It has taken me longer than it should have to write up thoughts on this fantastic fantagraphics release. Especially considering a few years back when the book was first announced, it pretty much sent me into some sort of snake poison hosanna filled fit of happy. I first came across Peelaert’s work probably like…2007 or maybe even earlier. I came across it through some internet search which hit me straight into his Pravda comics–which even in the fractured nature of things found on the internet–still blew apart my whole world. So when Fantagraphics said they were putting this out–yeah. And when I finally got it in my cold dead hands–yeah. Yeah.
This book ended up coming out at pretty much the perfect time for me artistically. I am working on a comic that is hugely indebted to Jean Rollin and Nicholas Devil’s Saga De Xam which came from the same Eric Losfeld led movement in comics that Jodelle came from. There’s a continuum in comics of which Jodelle is a part that is pretty much like the left side of my body. You go Barbarella to Jodelle/Pravda to Saga De Xam/Kris Kool, Druillet jumps in six degrees off of the Rollin and Losfeld connection–he leaves Losfeld and with Moebius helps to start Metal Hurlant and then Job begat Moses begat Mary begat 7 begat 8, and I make my comics the way I make them in part because of all of that.
The plot of Jodelle, such that it matters, is Sylvie Vartan(Peellaert liked putting french pop stars(Francoise Hardy in Pravda) in comics like Marvel likes putting Sam Jackson in theirs(my next comic is just going to be Amanda Bynes face on everything)) is a spy in this crazy Brave New World Roman Empire of strange liquids, sex, and political intrigue. The Preconsuless is basically like if Beyonce was running half the country as part of a separation agreement with Jay-Z, but then like wanted it all. And then Amanda Waller is all “Sylvie Vartan, you need to go find some shit about shit, so when shit hits, it’s not the fans, and we’ve got our umbrellas out anyways”–and then Sylvie Vartan gets amnesia and becomes a weird minor pimp with an army of nuns…anyways…it was the 60s, people did less serious drugs back then.
That stuff is the contribution of one Pierre Bartier, who if this book was released in 2013 would be the only name you’d care about. This would be Pierre Bartier’s Adventures of Jodelle, and you’d fill my comments section with hopeful prayers that he’d take over your favorite Batman crossover book. Which who are we kidding with that one–on multiple counts?
For the longest time this stuff just existed to me on the power of it’s image anyways. My french is at best a repressed nightmare of things I tried to forget from middle school. I was young and foolish then. I didn’t know that if I had paid more attention to french class I could have been importing my favorite comics left and right, and not having to rely on Saints like Kim Thompson to do the work for me. Which as an aside, Kim Thompson’s health problems should scare the crap out of you if you like to read cool comics in english. Because as far as I can tell, he’s the only reason we have half a shot at getting good comics like this. No one else out there is marrying multi-lingual aptitude with dope comic taste and comic publishing klout. If he goes, we might as well all just do a kickstarter for rosetta stone, because none of that shit is coming over in English.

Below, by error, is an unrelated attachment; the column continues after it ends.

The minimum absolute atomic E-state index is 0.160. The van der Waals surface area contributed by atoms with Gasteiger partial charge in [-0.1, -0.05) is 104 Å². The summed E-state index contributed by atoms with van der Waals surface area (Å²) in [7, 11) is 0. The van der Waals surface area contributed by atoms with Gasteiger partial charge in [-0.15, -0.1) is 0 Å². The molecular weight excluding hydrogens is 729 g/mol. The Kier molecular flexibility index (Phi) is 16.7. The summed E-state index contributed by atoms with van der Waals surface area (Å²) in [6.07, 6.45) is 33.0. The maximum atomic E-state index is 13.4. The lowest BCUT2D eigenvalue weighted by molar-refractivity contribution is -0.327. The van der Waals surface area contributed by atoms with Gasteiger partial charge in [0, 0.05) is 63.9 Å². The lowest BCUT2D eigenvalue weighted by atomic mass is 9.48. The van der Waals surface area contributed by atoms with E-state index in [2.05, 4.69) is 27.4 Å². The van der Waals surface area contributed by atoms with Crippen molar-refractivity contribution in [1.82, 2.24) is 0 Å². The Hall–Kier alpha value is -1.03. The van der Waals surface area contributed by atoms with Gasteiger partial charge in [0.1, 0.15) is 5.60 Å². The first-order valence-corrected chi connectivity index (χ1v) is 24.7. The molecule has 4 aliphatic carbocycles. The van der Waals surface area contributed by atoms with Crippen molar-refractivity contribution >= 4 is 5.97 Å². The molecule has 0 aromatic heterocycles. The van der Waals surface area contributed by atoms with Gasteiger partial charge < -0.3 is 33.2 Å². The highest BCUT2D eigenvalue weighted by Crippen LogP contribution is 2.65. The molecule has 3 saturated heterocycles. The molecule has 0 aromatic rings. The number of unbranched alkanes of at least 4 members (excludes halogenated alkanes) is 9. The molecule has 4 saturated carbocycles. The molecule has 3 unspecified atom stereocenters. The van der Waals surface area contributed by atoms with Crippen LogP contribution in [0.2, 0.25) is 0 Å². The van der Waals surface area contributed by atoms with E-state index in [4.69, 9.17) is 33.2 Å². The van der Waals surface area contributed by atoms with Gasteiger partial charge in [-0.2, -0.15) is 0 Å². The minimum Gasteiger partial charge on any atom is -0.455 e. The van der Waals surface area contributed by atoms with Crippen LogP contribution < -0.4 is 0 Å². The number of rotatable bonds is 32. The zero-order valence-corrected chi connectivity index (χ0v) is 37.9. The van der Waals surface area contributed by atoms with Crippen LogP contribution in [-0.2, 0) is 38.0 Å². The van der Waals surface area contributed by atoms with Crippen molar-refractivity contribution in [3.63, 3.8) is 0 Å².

So Guy Peellaert. Let’s talk Guy Peellaert and The Adventures of Jodelle. Lets talk about placing your colors like Chow Yun-Fat places shots in the Killer. Let’s talk about black as a color. Let’s talk about white as a color. Let’s talk about how gradients like annoying people talk about autotunes in hiphop. Let’s talk about fluorescence, which as I understand it is the moment when color weaponizes itself and blows up your eyeballs. This is all the essence of why Guy Peellaert in the 60s on Jodelle and Pravda is hotter than twelve clones of your mama on a sunday at noon.
Peellaert isn’t so much the process of “I need to use this color to get to that color” so much as “if I put this color next to that color, the neighbors are going to call the cops”. His usage of the color pink in that era is it’s own kind of brave. Electric fiery flaming pinks rake across the pages occasionally like lightning bolts from a Miami-based God, a Miami Based-God. But that’s nothing now. Pink is like the third wheel of comics these days. I don’t know when that started exactly–but now if you’re book doesn’t have some pink in it’s colors, it’s like showing up to a casual get together in board shorts or something. No, what is still relevant and still revelatory about Peellaert is his usage of green and white.
Starting with the white. We’re not talking like how Little Thunder uses white, but what we really mean is she uses this beautiful eggshell color of white that is like that warm cuddly feeling you feel when that little bear from the fabric softener commercials hugs the pillsbury doughboy–we’re talking white as a statement, punch in the face–white as a color that makes you miss the safe confines of electric hot pink. These two pages–I could have picked any page from Pravda or Jodelle–white is Guy Peellaert’s new black. It is the linchpin on which every other punch lands. Look at how on the third panel of the left page there where on a white background, he has a character with white flesh. And a woman with white hair. White glasses on a white background. Both of those choices allow other things to happen. Because of the white hair, the yellow skin pops more–because of the white skin–the blue eye shadow amplifies. But more than that–the predominance of white allows for Peellaert, even with a very simple and clean line to create elaborate depth and architectural elements. Look at how those pink windows create depth in the second panel on the left page. Check those two horizontal panels on the left page with the white gondola motoring across a green river across a white backdrop where like traffic lights the passing windows roll by. And then the cool depth you get with that pink door, the white surroundings, and Jodelle and the Auntie character being the only other colored elements on the page. It’s not something you see much of these days.